multiblock structured mesh partitioning algorithm
Michael Lee Crogan
michael.l.crogan.1 at purdue.edu
Wed Jun 21 09:22:47 CEST 2000
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Dear Jean Remacle and Christophe Geuzaine:
I am working for Lawrence Livermore National Laboratory researching
partitioning algorithms for multiblock-structured meshes. The first
step in this process involves a query into existing technologies, as
it is easier to adapt a solution to our specific needs than it is to
design one from the ground up. Thus far we have not found a
multiblock-structured partitioning algorithm that addresses our
problem in anything other than an ad-hoc manner (the method that we
are currently using is described below).
We would greatly appreciate it if you might have any information which
could point us in the right direction. While finding a design
perfectly suited to our purposes is certainly the ideal, we can also
prosper by finding algorithms which ``come close'' since they can give
us new ideas on our own approaches to the problem.
We currently have existing (multi)block-structured meshes which need
to be partitioned so that our physical simulation code may run well in
parallel. We want to distribute computational and network load as
evenly as possible, as we are (in general) bound by the slowest
processor or processors. The optimizations we wish to include in our
resultant partitioning scheme are described below, and they model the
aforementioned properties (i.e., computational and network load).
Your suggestions, pointers, and feedback on this problem are greatly
appreciated. I hope that the explanation of the code we are seeking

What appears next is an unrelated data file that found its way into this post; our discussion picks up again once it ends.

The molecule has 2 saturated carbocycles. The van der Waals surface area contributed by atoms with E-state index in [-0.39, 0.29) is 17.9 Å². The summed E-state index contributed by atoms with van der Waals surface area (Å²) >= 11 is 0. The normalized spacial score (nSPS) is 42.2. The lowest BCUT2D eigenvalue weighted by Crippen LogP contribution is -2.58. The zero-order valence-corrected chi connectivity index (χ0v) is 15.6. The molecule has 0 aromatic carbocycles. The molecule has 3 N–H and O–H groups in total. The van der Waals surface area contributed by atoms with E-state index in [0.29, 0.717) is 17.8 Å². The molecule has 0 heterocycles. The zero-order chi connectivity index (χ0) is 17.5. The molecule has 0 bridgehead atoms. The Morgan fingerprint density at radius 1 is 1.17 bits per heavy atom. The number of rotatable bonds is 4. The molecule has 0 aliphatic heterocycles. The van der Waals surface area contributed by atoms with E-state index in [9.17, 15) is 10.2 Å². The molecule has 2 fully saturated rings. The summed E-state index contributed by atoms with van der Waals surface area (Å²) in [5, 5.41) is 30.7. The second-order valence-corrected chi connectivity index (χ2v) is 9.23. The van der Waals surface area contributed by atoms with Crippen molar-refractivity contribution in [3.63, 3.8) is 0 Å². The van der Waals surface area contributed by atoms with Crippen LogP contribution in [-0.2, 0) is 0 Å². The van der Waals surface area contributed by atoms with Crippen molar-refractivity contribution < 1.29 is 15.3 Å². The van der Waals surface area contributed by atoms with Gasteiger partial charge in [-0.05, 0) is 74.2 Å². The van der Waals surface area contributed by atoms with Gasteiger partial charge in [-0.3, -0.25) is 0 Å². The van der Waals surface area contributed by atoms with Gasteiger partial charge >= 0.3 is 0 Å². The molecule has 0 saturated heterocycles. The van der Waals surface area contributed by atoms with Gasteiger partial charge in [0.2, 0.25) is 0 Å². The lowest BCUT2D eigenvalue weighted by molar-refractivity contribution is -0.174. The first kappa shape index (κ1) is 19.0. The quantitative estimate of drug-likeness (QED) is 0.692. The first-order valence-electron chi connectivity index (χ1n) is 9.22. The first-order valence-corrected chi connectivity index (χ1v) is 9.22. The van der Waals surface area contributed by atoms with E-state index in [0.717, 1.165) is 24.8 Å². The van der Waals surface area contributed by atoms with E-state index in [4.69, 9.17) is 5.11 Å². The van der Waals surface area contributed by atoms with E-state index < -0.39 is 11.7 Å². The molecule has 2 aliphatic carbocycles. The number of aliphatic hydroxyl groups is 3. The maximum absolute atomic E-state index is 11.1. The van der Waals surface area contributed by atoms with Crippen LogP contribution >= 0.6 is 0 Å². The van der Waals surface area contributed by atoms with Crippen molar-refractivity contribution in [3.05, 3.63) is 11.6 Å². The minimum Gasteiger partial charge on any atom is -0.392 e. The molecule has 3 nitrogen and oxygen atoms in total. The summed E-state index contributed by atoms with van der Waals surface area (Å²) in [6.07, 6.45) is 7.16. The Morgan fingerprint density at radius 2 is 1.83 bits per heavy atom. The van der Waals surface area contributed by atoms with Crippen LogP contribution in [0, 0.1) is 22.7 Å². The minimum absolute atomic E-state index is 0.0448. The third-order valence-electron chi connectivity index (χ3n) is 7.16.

is clear. We can benefit immensely from finding the right person(s)
to talk to, and of course from any direct insights about how to
implement the solution. We appreciate your assistance.
Description of problem:
We've got an arbitrary abstract region of space that we want to divide
into N parts subject to the constraint that each of the resulting
parts must be rectangular in shape. The original abstract region of
space is itself a collection of rectangular subregions of space that
abut one another, and that ``line up'' at the nodes along the
boundaries of subregions.
These rectangles are in the cartesian plane such that the vertices of
the rectangles fall at lattice points, and such that the set of points
interior to these rectangles are connected in the mathematical
sense. This union of rectangles will be called a mesh.
This mesh can be partitioned into N regions using somewhere between
N-1 and N-1+(mesh genus) separators, where a separator in the 2D case
is just a line segment (see below for definition), and the genus is
the number of 'holes' in the mesh. The goal is to position the
separators within the mesh with respect to some constraints.
1) The separators must be oriented along the lattice axes(orthogonal).
2) k separators can be predefined by the user, where
k is an integer in [0,N-2+(mesh genus)].
1) Regions must have approximately equal volumes (Some rectangular
regions may have a volume multiplier/weight).
2) All Regions should have a roughly equal number of separators.
3) The sum of the lengths of a given region's separtors should be